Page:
Wilom and Vanda waited for a while outside the door. Rytel was the only one inside, and though he was as ready as he would ever be to present his idea to the Heads, Wilom wasn’t particularly sold on the idea of being stuck alone in a room with of Rytel or Vicdra. Thankfully, it wasn’t too long until the others arrived.
The three Heads sat in their usual places. Vanda took a seat, but Wilom was fidgeting too much, so he stood at the end of the table, carefully lining the ledger up with the edge of the table.
He was concentrating so much on staying calm that it took him a few moments to realise that everyone in the room was waiting for him to start speaking.
He took a deep breath and squared his shoulders. “Well. I expect everyone’s waiting for me to unveil some grand idea.”
“Hoping,” Manda corrected him with a wry grin. “If you have one, now would be the time to impress us.”
Vicdra waved his hand impatiently. “Just tell us!”
Wilom shrugged. “Sorry. Here it is: The newest, most up to date laws about housing and moving around inside the country are mostly in the vein of “everything we will ever do is illegal”.”
“We already knew that,” Rytel said. “I don’t want to press you, but do you have something or don’t you?”
Wilom pressed down the Ferryman’s Knowledge, hard. “I do. I do have something. But it’s more desperate than grand.”
“These are desperate times,” Vicdra said.
Wilom took a deep breath and let it out slowly. “Anywhere that they can send police patrols, we’ll be in trouble. They have us coming and going with ID laws. There isn’t much we can do about that. The only thing that we can do is move people somewhere there aren’t any police patrols until we can get them documents. Unfortunately, after Peggy … after Ms Stern, I mean … police patrols have doubled outside the Capital, too. We can’t rely on the coast town police to turn a blind eye to newcomers anymore, and we can’t rely on most places near the Capital to remain patrol-free.” He rested his hands on the ledger. “I think, if we could get the resources together, there are a few places where we might build a few houses without anybody noticing. It would have to be back from the border, and somewhere nobody could see it from a distance. It … couldn’t be a permanent solution. But it would at least be more comfortable for them, and a little safer. And if we kept it quiet … I don’t think the government has the people to spare to make a fuss if the news doesn’t get wind of it.”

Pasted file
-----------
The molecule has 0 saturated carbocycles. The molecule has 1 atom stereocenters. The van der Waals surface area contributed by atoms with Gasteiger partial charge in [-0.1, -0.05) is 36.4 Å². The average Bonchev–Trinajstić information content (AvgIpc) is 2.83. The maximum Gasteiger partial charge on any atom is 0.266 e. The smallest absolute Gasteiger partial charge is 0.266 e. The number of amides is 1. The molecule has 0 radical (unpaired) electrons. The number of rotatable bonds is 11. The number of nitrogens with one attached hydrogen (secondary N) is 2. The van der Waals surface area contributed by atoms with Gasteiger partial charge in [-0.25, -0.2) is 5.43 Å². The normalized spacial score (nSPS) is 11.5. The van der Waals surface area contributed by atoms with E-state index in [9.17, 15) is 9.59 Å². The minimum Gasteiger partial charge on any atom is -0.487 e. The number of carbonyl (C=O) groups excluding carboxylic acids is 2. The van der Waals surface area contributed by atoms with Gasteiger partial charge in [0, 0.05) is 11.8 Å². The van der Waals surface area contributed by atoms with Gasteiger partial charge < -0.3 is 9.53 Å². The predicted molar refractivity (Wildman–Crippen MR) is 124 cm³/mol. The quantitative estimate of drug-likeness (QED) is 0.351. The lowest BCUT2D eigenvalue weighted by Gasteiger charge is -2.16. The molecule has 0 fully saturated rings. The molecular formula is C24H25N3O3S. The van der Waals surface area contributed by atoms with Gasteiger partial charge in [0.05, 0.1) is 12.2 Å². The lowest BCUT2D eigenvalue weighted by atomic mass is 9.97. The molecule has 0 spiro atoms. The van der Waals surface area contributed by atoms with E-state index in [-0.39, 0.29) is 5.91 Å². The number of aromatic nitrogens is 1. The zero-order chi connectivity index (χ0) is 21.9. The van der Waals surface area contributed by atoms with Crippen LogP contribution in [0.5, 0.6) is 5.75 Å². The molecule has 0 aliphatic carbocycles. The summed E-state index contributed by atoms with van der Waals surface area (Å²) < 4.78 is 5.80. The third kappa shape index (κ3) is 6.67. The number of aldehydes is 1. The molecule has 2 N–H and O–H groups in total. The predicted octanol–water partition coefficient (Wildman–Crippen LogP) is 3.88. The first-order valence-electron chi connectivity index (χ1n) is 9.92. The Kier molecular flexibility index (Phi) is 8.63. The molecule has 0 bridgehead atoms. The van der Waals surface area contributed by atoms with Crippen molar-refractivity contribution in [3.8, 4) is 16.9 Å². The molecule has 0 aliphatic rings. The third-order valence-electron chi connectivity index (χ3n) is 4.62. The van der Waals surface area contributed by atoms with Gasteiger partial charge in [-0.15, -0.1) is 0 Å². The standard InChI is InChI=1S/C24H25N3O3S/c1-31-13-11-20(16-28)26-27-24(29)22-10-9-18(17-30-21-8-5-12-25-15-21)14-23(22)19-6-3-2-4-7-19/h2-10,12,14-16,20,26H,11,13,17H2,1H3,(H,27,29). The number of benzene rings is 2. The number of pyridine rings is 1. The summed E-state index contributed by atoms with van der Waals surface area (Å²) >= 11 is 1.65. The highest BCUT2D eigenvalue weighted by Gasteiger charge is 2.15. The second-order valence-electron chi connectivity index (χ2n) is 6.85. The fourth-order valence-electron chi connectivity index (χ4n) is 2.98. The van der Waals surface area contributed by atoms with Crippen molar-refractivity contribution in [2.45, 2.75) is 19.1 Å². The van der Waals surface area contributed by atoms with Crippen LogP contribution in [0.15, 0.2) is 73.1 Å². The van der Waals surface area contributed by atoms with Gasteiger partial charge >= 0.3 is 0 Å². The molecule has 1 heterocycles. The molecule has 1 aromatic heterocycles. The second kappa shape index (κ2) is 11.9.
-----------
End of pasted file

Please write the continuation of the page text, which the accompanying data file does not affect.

There was silence. Everybody seemed to be glancing at everyone else. Vanda gave Wilom a thin-lipped smile, obviously supposed to be encouraging, but she was a little too nervous to really sell it.
“It’s risky,” Rytel said. Like an echo in her voice, Wilom heard all the other phrases she wanted to use, but didn’t. Vicdra gave her a look of surprise. That she had censored herself, or that she seemed to be considering it?
They were desperate, then.
Rytel had seen the look Vicdra had given and she did not argue because she feels they have no other choice but she doesn’t wish to give up so —
Wilom was grateful that Vanda started talking then, so he could pull his mind away from the Ferryman’s Knowledge.
“Everything we do is risky. This isn’t that much riskier, really. And we’re running out of options.”
Manda held up her hand to silence Vanda. “Rytel? Was there anything else you wanted to say?”
Rytel turned to Wilom. “Where are these … places that a town might go unnoticed?”
Wilom spread the roadmap he’d brought out on the table and put fingers on a few places. “I think here, here, here … maybe here? I haven’t been to those areas myself, otherwise I’d know for sure. We’ll have to have a proper look before we can say for sure whether this will work.”
“What resources do we need?” Vicdra asked suddenly.
“I’m not entirely sure that question is of the moment,” Manda said. “Wilom. Wouldn’t you agree?”
All eyes were on him. Wilom took a deep breath and nodded. “To answer your question, we’ll need at least building supplies, farming supplies … something to plant … at a minimum. But Manda is right – we need to make sure it can be done first.”
Manda gave him a knowing look, which he ignored.
“Well, what else do we need to know?” Vicdra pushed.
“Police patrols,” Wilom said. “We need to go to the sites, to see if they really are safe. Running water! We’ll need to make sure that there’s running water at the sites …”
He paused, waiting for one of the others to continue, but none of them did. There was a long, awkward silence.
“Do you think we could —” Vicdra started, but Rytel interrupted.
“Let’s not get ahead of ourselves.”
“I’m not getting ahead,” Vicdra protested “I’m considering options!”
“We need preparation before we can think about any further steps,” Wilom said. “Let’s just concentrate on the sites for now …”
“Yes! Preparation, not pipe dreams,” Rytel said.
“You didn’t even wait for me to ask!” Vicdra protested
Manda held up a hand to stop the other two. She and Rytel exchanged a look, then she said, “Vanda, Wilom. We need some time to discuss this.”
Wilom nodded. “Will you call us back in?”
“No,” Rytel said, looking at Vicdra rather than at Wilom or Vanda. “We’ll inform you when we have decided.”
Wilom nodded. “Alright, then. We’ll … wait for you.”
Vanda stood up without a word, and she and Wilom left the room. Wilom didn’t want to notice, but he did: they didn’t start talking until he and Vanda were far, far down the hall.
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